Apple and Qualcomm are currently locked in a nasty legal dispute over patent royalties, but Qualcomm’s tech is still a key component for the newest iPhones. Certain configurations of the iPhone 8 and iPhone X still use the company’s modem chips, while the rest use Intel’s tech.
That might change next year. Apple is currently testing out new iPhone and iPad prototypes without any of Qualcomm’s modem chips, according to people familiar with the development process who spoke to the Wall Street Journal. The prototypes are slated to become the next generation of devices to be released in 2018, reports Reuters, which also spoke to anonymous sources with similar information.
Qualcomm is reportedly forcing Apple’s hand to make the major shift in its component sourcing. The chipmaker didn’t share the software Apple needs to test out the new prototypes, according to the anonymous sources, which makes using the chips essentially impossible. The move came as a direct response to the billion dollar lawsuit Apple brought against Qualcomm back in January.
Apple is instead reportedly testing with chips from Intel — which began supplying chips for Apple devices with 2016’s iPhone 7 — and MediaTek, a company based in Taiwan. Using two suppliers fits in Apple’s typical strategy to diversify its supply chain and avoid depending on just one company for components — but losing Qualcomm’s chips could be a blow to future iPhones.
Qualcomm’s chips are renowned to be the best on the market, and proved to be capable of significantly higher download speeds than Intel chips in iPhone 7s last year. Apple even appeared to curtail the capabilities of the Qualcomm-powered 7s to match those with Intel’s tech, so it’s clear which chipmaker has the superior setup.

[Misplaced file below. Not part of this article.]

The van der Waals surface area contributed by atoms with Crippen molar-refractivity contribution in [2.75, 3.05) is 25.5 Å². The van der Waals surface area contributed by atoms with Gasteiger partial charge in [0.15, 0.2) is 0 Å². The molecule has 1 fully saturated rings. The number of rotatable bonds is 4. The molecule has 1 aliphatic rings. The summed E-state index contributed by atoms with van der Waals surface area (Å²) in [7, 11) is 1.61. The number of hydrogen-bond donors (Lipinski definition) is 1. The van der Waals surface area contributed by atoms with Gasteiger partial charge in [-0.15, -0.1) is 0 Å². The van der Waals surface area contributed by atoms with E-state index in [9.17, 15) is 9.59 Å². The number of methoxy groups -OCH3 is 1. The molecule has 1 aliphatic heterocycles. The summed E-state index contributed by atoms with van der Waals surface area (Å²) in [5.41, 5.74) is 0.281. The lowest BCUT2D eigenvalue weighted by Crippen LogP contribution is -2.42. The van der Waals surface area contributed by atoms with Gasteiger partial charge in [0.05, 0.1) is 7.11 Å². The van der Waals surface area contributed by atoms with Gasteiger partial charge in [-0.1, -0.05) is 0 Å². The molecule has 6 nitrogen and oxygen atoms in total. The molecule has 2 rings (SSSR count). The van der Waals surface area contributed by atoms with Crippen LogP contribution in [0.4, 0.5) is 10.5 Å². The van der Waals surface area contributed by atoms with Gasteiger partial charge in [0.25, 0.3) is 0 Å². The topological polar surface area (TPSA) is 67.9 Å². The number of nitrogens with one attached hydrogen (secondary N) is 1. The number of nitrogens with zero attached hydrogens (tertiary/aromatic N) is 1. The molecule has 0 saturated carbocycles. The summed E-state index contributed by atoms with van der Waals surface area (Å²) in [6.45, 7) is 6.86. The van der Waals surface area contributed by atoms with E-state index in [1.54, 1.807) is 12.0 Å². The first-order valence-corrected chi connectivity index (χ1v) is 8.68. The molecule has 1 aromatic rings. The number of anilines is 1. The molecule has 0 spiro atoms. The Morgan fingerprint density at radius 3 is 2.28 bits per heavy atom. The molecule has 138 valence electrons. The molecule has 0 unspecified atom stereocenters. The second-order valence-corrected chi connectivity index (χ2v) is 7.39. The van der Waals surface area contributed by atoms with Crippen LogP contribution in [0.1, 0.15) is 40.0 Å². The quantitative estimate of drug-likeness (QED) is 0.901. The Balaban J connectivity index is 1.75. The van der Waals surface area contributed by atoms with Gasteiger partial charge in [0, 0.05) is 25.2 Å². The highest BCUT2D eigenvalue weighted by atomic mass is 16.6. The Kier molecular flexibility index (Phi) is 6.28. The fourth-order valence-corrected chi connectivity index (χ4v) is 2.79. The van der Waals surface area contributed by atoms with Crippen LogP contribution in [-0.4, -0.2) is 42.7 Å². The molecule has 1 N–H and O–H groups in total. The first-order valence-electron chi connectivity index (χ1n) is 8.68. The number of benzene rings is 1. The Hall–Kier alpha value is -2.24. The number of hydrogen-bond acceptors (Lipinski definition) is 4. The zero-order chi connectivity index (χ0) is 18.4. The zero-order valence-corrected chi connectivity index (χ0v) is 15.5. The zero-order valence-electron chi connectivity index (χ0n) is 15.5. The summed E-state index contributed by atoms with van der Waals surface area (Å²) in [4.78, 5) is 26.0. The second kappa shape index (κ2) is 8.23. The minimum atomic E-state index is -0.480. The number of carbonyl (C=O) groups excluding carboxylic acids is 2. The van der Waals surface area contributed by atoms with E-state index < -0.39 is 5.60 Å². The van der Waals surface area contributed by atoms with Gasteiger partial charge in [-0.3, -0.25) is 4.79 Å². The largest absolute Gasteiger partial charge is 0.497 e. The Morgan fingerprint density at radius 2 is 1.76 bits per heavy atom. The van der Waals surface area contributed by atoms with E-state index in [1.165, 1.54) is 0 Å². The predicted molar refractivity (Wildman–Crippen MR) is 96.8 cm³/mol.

But the relationship between Qualcomm and Apple continues to deteriorate amidst the legal dispute. Qualcomm attempted to block iPhone imports to the U.S. from the Apple’s manufacturing hubs in China in May. The chipmaker took its beef a step further with patent lawsuits against Apple in China itself earlier this month, looking to ban the manufacturing and sale of iPhones entirely.
A Qualcomm spokesperson told us that the company couldn’t comment on Apple’s decisions, but stated that Qualcomm provided Apple “fully tested” chips that could be used for 2018 devices. “We are committed to supporting Apple’s new devices consistent with our support of all others in the industry,” the spokesperson wrote in an emailed statement.
An Apple representative declined to comment on the report.
The tech titan drama might not be the most exciting news, while the iPhone X is primed to hit the streets later this week, but it’s an important story for next year’s devices. If the two companies don’t make up, 2018’s iPhones could be the worse for it.